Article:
A test called the lung clearance index (LCI) is superior to standard tests in identifying patients with lung disease related to military deployment, suggests a study in the August Journal of Occupational and Environmental Medicine.
Silpa Dhoma Krefft, MD, MPH, of National Jewish Health, Denver, and colleagues evaluated the LCI as a test for deployment-related lung disease. An "unknown number" of military personnel deployed to Iraq and Afghanistan have developed respiratory symptoms unexplained by traditional lung function tests and chest CT scans. This condition may be linked to burn pit emissions, desert dust, and other exposures during deployment.
The LCI detects abnormalities of the small airways; it is most often used to assess early lung damage in children with cystic fibrosis (CF). The researchers evaluated its use in 28 patients with definite (17 cases) or probable (11 cases) deployment-related lung disease. Currently, a surgical sample of lung tissue (biopsy) is needed to confirm the diagnosis.
The average LCI score was were higher for patients with symptoms of deployment-related lung disease, compared to a non-deployed control group. The difference narrowed and become nonsignificant on adjustment for age, body mass index, and smoking.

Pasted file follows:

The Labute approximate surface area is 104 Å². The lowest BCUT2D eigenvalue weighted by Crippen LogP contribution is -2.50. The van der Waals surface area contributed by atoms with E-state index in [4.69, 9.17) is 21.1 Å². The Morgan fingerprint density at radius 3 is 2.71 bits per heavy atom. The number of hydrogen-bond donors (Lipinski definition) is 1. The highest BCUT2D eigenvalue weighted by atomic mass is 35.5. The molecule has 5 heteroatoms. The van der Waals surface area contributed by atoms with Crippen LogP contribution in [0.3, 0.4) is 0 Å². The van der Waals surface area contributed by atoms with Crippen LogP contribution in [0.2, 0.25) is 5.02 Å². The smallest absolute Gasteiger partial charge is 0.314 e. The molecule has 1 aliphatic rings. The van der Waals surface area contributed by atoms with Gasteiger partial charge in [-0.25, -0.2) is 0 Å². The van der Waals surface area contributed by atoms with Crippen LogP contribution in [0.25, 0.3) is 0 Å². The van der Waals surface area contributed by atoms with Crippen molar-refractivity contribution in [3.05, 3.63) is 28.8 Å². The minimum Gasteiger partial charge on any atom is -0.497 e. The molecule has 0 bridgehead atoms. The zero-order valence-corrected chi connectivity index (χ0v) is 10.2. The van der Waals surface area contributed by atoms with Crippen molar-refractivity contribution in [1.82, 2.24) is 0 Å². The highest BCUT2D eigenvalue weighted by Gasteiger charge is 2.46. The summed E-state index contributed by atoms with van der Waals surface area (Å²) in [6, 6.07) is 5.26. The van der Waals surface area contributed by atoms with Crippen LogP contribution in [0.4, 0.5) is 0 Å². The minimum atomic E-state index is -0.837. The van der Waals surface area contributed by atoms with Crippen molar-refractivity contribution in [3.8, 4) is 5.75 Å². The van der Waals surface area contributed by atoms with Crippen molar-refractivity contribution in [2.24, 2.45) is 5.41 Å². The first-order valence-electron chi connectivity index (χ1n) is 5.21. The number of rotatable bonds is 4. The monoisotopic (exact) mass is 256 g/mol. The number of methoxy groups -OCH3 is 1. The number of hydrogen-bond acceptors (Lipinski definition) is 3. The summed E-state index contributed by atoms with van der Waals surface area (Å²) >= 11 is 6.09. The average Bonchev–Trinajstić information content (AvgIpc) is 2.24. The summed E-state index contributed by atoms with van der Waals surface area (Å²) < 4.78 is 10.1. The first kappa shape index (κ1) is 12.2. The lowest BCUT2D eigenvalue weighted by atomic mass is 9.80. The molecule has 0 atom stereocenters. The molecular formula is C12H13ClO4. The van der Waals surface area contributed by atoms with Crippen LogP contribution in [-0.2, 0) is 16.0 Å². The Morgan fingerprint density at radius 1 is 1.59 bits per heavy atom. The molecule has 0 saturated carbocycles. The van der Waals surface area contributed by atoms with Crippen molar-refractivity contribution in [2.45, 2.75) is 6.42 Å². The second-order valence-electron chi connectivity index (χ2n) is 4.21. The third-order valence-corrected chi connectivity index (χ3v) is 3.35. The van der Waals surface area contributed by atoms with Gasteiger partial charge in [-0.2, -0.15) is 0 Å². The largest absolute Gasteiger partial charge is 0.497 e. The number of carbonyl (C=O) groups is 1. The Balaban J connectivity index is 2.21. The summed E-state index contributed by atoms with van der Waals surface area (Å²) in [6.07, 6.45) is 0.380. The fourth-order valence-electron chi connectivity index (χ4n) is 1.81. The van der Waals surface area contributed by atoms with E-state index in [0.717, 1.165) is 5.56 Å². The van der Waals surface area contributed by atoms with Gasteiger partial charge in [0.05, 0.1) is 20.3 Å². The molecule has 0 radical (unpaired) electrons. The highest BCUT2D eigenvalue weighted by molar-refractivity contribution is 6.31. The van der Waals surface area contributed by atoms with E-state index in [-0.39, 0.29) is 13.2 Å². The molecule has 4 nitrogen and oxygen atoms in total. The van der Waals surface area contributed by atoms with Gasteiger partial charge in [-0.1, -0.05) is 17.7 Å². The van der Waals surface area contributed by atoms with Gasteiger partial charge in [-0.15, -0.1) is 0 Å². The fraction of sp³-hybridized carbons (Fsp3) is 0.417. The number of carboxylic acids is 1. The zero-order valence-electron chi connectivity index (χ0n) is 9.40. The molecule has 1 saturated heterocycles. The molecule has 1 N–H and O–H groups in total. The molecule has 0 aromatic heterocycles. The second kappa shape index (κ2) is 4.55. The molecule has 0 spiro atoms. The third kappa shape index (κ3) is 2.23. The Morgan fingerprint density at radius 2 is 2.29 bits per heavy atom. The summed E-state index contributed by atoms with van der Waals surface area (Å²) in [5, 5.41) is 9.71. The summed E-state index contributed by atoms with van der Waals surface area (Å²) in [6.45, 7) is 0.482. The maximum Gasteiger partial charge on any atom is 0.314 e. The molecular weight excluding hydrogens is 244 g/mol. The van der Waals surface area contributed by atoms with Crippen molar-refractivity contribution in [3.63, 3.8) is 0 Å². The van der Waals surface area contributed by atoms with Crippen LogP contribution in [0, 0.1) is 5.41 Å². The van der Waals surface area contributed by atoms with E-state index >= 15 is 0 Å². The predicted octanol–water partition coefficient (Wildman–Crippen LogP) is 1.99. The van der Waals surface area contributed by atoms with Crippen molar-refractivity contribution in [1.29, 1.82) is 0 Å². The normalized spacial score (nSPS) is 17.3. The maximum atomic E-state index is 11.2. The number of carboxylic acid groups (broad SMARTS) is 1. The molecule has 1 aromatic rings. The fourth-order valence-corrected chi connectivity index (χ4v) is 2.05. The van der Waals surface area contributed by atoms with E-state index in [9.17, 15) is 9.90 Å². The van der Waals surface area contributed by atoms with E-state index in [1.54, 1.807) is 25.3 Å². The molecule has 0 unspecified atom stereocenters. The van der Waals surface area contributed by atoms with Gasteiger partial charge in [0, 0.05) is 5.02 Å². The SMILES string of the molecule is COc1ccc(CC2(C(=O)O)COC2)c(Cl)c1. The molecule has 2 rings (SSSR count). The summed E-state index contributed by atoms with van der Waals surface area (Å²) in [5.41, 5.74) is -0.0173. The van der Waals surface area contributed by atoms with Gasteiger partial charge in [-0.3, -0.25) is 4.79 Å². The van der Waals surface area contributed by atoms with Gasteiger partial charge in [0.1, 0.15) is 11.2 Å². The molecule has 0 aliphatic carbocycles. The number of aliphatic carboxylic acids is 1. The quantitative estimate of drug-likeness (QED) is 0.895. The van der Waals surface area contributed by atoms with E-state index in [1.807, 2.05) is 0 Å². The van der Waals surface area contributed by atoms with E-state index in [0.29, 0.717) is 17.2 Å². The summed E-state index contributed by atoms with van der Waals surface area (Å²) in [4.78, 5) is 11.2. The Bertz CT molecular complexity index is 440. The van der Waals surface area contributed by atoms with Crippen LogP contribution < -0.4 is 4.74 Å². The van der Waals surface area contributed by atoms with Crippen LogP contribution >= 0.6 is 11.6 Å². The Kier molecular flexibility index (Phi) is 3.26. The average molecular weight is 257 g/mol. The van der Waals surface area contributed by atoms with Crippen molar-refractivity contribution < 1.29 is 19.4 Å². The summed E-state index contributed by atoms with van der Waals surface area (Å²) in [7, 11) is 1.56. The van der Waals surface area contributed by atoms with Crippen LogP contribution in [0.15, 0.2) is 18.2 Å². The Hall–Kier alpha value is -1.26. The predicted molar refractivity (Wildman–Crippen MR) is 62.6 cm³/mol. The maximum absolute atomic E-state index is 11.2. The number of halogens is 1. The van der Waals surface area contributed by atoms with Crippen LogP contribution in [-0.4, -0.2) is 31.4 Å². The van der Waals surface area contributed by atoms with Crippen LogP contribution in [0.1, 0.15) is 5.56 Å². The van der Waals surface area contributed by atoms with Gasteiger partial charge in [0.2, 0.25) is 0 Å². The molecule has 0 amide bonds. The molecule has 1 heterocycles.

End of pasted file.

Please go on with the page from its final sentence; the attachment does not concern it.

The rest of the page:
An abnormal LCI score was more sensitive in identifying patients with deployment-related lung disease, compared to standard lung function tests or CT scans. An elevated LCI score was also a better indicator of abnormal results on lung biopsy.
A noninvasive test such as the LCI could be a major advantage in detecting underlying lung disease in veterans with respiratory symptoms. Dr. Krefft and coauthors note the lack of "normative data" on LCI results in healthy adults—most previous studies of this test have focused on younger patients with CF.
With further research, the LCI might prove useful in monitoring for stability or progression of deployment-related lung disease. It might also aid in assessing small airway abnormalities in larger groups of patients at risk of other occupational lung diseases.
About the Author
Dr. Krefft may be contacted for interviews at KrefftS(at)NJHealth.org
ACOEM (www.acoem.org), an international society of 4,500 occupational physicians and other health care professionals, provides leadership to promote optimal health and safety of workers, workplaces, and environments.
About the Journal of Occupational and Environmental Medicine
The Journal of Occupational and Environmental Medicine (www.joem.org) is the official journal of the American College of Occupational and Environmental Medicine. Edited to serve as a guide for physicians, nurses, and researchers, the clinically oriented research articles are an excellent source for new ideas, concepts, techniques, and procedures that can be readily applied in the industrial or commercial employment setting.